GAINESVILLE, Tex. — If you’re a meteorologist and it’s May, you know the atmosphere always has a few tricks up its sleeve. Storms over Kansas produced incredible displays on Thursday, but Friday was shaping up to be more iffy. Nonetheless, I drove the 460 miles to my chase target in Wichita Falls, Tex., bought myself an ice cream and waited beneath blue skies.
Before long, a towering cumulus cloud bloomed into a massive rotating supercell, a telltale hook appearing on radar where it began to rotate. Air spiraled into its corkscrews updraft as rain and hail fell to the north. Even on the edge of the storm, I was getting big hail. I knew this would be a nasty storm.
As I blasted south, the storm morphed into something otherworldly. A mother ship loomed over the Red River as hail the size of CDs pelted Burkburnett, Tex. A few weak tornadoes danced beneath the ominous behemoth.
I raced east but then decided to target a new storm to the south that had already produced at least one tornado near Bellevue. That’s when the hail started. The biggest hail is usually found north of the mesocyclone, or rotating part of a thunderstorm.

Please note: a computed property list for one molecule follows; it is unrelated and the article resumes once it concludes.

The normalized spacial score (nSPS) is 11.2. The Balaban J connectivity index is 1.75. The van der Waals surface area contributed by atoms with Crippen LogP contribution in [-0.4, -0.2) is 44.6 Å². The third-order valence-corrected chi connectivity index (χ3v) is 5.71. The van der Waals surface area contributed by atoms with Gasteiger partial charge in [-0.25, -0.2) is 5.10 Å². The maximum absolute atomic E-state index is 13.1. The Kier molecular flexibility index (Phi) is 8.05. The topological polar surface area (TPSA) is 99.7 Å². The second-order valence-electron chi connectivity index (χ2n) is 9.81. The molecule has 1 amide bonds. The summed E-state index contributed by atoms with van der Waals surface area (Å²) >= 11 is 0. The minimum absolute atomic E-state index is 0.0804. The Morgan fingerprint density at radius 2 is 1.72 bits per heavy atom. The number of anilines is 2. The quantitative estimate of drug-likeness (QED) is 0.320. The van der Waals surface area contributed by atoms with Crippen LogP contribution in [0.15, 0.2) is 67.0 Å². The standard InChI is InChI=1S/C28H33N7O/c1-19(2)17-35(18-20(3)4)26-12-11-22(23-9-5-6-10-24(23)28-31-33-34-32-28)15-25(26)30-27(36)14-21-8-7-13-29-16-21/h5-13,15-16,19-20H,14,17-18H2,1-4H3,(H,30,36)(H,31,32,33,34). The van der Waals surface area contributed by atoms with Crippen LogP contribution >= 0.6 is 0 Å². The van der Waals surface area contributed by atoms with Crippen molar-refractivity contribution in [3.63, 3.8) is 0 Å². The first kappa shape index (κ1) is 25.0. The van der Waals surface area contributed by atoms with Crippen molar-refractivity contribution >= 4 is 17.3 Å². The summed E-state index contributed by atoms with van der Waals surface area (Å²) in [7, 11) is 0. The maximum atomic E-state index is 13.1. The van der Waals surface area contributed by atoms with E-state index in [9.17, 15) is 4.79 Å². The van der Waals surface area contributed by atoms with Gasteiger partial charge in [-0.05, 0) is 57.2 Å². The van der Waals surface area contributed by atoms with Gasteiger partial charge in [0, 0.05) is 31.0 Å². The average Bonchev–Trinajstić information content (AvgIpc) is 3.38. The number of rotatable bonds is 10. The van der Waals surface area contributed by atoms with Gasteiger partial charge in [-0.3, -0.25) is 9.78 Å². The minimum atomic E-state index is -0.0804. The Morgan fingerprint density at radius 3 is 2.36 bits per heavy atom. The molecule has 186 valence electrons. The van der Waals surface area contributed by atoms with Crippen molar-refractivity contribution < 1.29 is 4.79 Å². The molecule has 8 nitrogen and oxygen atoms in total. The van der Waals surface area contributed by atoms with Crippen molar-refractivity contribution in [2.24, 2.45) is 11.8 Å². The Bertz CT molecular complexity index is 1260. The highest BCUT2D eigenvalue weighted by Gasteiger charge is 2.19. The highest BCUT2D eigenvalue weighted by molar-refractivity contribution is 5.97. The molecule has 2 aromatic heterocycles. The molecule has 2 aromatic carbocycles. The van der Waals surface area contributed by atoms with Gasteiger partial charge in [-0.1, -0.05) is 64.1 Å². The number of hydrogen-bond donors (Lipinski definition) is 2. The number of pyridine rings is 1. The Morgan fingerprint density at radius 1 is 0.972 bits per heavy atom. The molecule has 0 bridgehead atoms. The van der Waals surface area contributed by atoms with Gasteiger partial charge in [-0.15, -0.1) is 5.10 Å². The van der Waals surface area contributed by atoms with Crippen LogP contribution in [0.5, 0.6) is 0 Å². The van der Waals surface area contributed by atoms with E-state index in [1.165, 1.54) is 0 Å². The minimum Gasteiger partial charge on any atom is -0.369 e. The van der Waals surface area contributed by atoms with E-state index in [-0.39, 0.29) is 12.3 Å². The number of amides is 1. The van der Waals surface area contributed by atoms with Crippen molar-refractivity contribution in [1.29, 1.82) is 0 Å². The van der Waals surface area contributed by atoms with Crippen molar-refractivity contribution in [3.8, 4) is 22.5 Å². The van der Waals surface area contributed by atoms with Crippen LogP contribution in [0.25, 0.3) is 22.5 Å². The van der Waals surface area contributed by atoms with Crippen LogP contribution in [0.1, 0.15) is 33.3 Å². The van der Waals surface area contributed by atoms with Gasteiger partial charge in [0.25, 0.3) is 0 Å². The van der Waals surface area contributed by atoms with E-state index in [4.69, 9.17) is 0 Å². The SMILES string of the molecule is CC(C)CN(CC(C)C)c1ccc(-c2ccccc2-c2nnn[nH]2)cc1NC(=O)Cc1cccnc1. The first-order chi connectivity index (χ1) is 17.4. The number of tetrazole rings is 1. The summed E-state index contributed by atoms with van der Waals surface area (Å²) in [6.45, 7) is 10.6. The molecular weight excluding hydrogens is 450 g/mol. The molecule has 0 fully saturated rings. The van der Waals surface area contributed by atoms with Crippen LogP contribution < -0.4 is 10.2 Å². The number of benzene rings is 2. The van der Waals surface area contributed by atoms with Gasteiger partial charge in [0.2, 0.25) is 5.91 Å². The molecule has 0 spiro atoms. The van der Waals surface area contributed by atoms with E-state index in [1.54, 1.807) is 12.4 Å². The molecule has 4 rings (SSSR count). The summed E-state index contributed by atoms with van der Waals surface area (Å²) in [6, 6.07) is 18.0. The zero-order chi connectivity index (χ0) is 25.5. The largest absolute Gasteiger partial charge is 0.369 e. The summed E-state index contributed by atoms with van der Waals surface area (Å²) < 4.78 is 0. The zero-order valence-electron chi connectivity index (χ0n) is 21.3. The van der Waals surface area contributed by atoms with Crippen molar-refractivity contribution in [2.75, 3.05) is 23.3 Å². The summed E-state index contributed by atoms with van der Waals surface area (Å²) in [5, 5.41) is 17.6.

After that, the storm weakened so I traveled farther north to Bowie. But then, two tornado-warned rotations made a beeline for town, leaving me stuck between the two. Sirens blared as lightning flashed like a strobe light.
I headed farther north to try to beat one circulation, but visibility dropped to zero. I pulled over to ride it out. Then I heard a roaring hiss and saw power flashes. That’s when winds gusted 80 to 100 mph, shaking my truck back and forth. It was the strongest wind I have ever experienced.
It lasted only about 90 seconds, but the damage was intense. Across the area, numerous trees and power lines were downed by the vicious winds, likely from straight-line gusts on the south side of the northern area of rotation. It was unclear initially whether a tornado touched down.
Sometimes when it comes to storm chasing, the chaser can become the chased.